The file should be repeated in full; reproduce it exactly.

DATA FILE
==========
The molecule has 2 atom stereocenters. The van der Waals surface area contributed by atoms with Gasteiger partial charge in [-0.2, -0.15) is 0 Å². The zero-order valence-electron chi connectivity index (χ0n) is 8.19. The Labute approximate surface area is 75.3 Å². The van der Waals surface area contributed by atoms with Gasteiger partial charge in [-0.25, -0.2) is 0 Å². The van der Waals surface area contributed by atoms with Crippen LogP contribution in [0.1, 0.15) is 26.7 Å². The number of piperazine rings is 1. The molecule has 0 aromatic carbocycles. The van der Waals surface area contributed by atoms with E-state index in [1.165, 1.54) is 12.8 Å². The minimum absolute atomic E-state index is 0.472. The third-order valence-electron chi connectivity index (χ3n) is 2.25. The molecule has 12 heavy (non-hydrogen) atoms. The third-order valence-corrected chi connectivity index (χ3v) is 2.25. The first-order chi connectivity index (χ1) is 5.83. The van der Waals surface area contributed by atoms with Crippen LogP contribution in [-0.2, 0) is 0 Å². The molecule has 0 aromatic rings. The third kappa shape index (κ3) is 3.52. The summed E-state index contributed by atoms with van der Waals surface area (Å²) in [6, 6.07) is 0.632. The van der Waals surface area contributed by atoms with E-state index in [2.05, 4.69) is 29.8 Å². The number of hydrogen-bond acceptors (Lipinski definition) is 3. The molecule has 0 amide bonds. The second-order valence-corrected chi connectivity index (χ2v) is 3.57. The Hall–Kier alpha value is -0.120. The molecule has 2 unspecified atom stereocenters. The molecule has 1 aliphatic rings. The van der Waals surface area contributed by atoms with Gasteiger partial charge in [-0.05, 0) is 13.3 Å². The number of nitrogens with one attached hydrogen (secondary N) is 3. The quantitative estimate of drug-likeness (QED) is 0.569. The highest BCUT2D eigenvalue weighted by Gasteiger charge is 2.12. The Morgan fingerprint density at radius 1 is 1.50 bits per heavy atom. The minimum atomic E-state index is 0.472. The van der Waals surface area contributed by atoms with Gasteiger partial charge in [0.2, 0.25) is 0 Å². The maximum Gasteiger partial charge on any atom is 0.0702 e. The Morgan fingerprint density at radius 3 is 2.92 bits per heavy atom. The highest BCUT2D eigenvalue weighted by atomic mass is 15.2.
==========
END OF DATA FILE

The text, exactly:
The molecule has 2 atom stereocenters. The van der Waals surface area contributed by atoms with Gasteiger partial charge in [-0.2, -0.15) is 0 Å². The zero-order valence-electron chi connectivity index (χ0n) is 8.19. The Labute approximate surface area is 75.3 Å². The van der Waals surface area contributed by atoms with Gasteiger partial charge in [-0.25, -0.2) is 0 Å². The van der Waals surface area contributed by atoms with Crippen LogP contribution in [0.1, 0.15) is 26.7 Å². The number of piperazine rings is 1. The molecule has 0 aromatic carbocycles. The van der Waals surface area contributed by atoms with E-state index in [1.165, 1.54) is 12.8 Å². The minimum absolute atomic E-state index is 0.472. The third-order valence-electron chi connectivity index (χ3n) is 2.25. The molecule has 12 heavy (non-hydrogen) atoms. The third-order valence-corrected chi connectivity index (χ3v) is 2.25. The first-order chi connectivity index (χ1) is 5.83. The van der Waals surface area contributed by atoms with Crippen LogP contribution in [-0.2, 0) is 0 Å². The molecule has 0 aromatic rings. The third kappa shape index (κ3) is 3.52. The summed E-state index contributed by atoms with van der Waals surface area (Å²) in [6, 6.07) is 0.632. The van der Waals surface area contributed by atoms with E-state index in [2.05, 4.69) is 29.8 Å². The number of hydrogen-bond acceptors (Lipinski definition) is 3. The molecule has 0 amide bonds. The second-order valence-corrected chi connectivity index (χ2v) is 3.57. The Hall–Kier alpha value is -0.120. The molecule has 2 unspecified atom stereocenters. The molecule has 1 aliphatic rings. The van der Waals surface area contributed by atoms with Gasteiger partial charge in [-0.05, 0) is 13.3 Å². The number of nitrogens with one attached hydrogen (secondary N) is 3. The quantitative estimate of drug-likeness (QED) is 0.569. The highest BCUT2D eigenvalue weighted by Gasteiger charge is 2.12. The Morgan fingerprint density at radius 1 is 1.50 bits per heavy atom. The minimum atomic E-state index is 0.472. The van der Waals surface area contributed by atoms with Gasteiger partial charge in [0.2, 0.25) is 0 Å². The maximum Gasteiger partial charge on any atom is 0.0702 e. The Morgan fingerprint density at radius 3 is 2.92 bits per heavy atom. The highest BCUT2D eigenvalue weighted by atomic mass is 15.2.